|Women head to the market Photo courtesy|
“Low-income countries are being hurt by the food and financial crises,” explains Klaus von Grebmer, lead author of the report and communications director at the International Food Policy Research Institute (IFPRI). “The crises have significantly reduced purchasing power and income-earning opportunities for poor people, who spend up to 70 percent of their income on food, while food prices in many countries are still higher than several years ago.”
The Global Hunger Index released in advance of World Food Day for the fourth year by IFPRI, Welthungerhilfe, and Concern Worldwide ranks countries on three leading indicators—prevalence of child malnutrition, rates of child mortality, and the proportion of people who are calorie deficient—and combines them into one score.
Since data used in the Index is based on information gathered in 2007 and earlier years, the rankings only partially account for the impact of the food crisis, and do not reflect the effects of the financial crisis. However, the report does compare Index rankings with International Monetary Fund indicators of vulnerability to the crises. Countries that suffer from alarming levels of hunger are also very vulnerable to the global recession—Burundi and the Democratic Republic of Congo being prime examples. The areas of vulnerability are trade, foreign direct investment, international aid, and remittances.
Overall, the 2009 Index illustrates that despite regional differences, progress in reducing hunger remains slow. Since 1990, the global score has declined by less than 25 percent. Most of this progress has been made in Southeast Asia and Latin America and the Caribbean, which have lowered their Index scores by more than 40 percent over the past two decades.
The Global Hunger Index scores, however, remain distressingly high throughout much of Sub-Saharan Africa, which has made the least progress in combating hunger, with only a 13 percent decline in its score since 1990. Of the ten countries that have seen the largest increase in their Index scores, nine are in Sub-Saharan Africa, and the Democratic Republic of Congo’s (DRC) score has increased by an appalling 53 percent. Africa is also home to the highest proportion of undernourished people (76 and 68 percent of the population, respectively, in the DRC and Eritrea) and the world’s highest child mortality rate, which stands at 26 percent in Sierra Leone.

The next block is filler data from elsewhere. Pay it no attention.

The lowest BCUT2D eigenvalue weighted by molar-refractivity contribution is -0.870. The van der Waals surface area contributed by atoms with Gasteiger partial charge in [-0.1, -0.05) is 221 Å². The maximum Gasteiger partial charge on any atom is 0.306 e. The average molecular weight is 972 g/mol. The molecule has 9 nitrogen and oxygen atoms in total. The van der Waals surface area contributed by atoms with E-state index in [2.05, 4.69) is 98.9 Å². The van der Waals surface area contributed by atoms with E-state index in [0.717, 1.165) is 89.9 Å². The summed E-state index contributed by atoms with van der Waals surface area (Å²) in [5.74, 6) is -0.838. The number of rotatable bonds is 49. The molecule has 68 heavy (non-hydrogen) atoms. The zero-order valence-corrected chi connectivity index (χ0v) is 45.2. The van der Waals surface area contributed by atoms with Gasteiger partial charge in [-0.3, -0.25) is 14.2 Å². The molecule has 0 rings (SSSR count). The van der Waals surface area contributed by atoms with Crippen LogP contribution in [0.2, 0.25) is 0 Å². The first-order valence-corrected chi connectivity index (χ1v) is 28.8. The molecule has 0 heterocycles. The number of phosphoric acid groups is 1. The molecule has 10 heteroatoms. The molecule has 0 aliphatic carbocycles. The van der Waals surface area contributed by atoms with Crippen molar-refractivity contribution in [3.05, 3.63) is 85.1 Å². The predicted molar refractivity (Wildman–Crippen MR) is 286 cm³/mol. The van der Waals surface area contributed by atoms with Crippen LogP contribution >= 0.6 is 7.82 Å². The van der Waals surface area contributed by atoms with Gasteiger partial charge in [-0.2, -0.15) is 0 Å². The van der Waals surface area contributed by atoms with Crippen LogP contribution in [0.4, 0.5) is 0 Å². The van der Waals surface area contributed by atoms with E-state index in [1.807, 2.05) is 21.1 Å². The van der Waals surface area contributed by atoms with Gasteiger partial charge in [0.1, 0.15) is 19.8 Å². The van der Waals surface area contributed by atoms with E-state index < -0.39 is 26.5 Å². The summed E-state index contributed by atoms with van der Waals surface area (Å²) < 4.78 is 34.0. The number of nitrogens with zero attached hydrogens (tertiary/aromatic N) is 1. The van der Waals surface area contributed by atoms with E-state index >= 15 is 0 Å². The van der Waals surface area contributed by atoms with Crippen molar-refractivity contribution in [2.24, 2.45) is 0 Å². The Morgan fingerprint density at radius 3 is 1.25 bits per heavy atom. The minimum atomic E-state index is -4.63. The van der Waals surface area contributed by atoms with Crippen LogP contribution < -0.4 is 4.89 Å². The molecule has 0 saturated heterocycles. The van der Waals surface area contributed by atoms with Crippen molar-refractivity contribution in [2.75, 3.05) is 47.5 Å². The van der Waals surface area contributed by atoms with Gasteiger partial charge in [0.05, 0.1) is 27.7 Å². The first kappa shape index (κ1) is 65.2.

Despite some progress over the past 20 years, the situation is also alarming in South Asia, which actually scored worse than Sub-Saharan Africa on the 2009 Global Hunger Index, largely because of widespread child malnutrition. In Bangladesh and India, more than 40 percent of children are underweight. Sri Lanka, which has been committed to universal education and reproductive health care, has been successful at reducing hunger, and stands out as an important exception in the region.
“Women’s educational level and status or power relative to men’s in households and communities significantly affect children’s nutrition,” says Agnes Quisumbing, report co-author and IFPRI senior research fellow. “In South Asia, women’s low social status and limited access to schooling have dire consequences for the nutrition, health, and wellbeing of both mothers and their children.”
To better assess the links between hunger and gender inequality, IFPRI compared the 2009 Global Hunger Index rankings to the World Economic Forum’s 2008 Global Gender Gap Index, which measures the wellbeing of women relative to men.
Countries with the most severe hunger problems also had high levels of gender inequality. The situation is especially serious in Chad, which ranks fifth worst on the Global Hunger Index, second in terms of gender inequality, and has a shockingly low female literacy rate of 13 percent, compared to 41 percent for men. This negative trend, however, can be reversed. IFPRI research shows that equalizing men’s and women’s status would reduce the number of malnourished children by 13.4 million in South Asia and by 1.7 million in Sub-Saharan Africa.
“Knowing that hunger and gender inequality go hand-in-hand, an important step to ending world hunger is empowering women and eradicating gender disparities in education, health, economic participation, and political opportunities,” said Joachim von Braun, IFPRI director general. “After decades of slow progress in the fight against hunger, child malnourishment is now on the rise due to recent economic developments. It is imperative that commitments made at the G20 and other global policy meetings are swiftly transformed into real action in cooperation with developing countries.”
By Jossy Muhangi,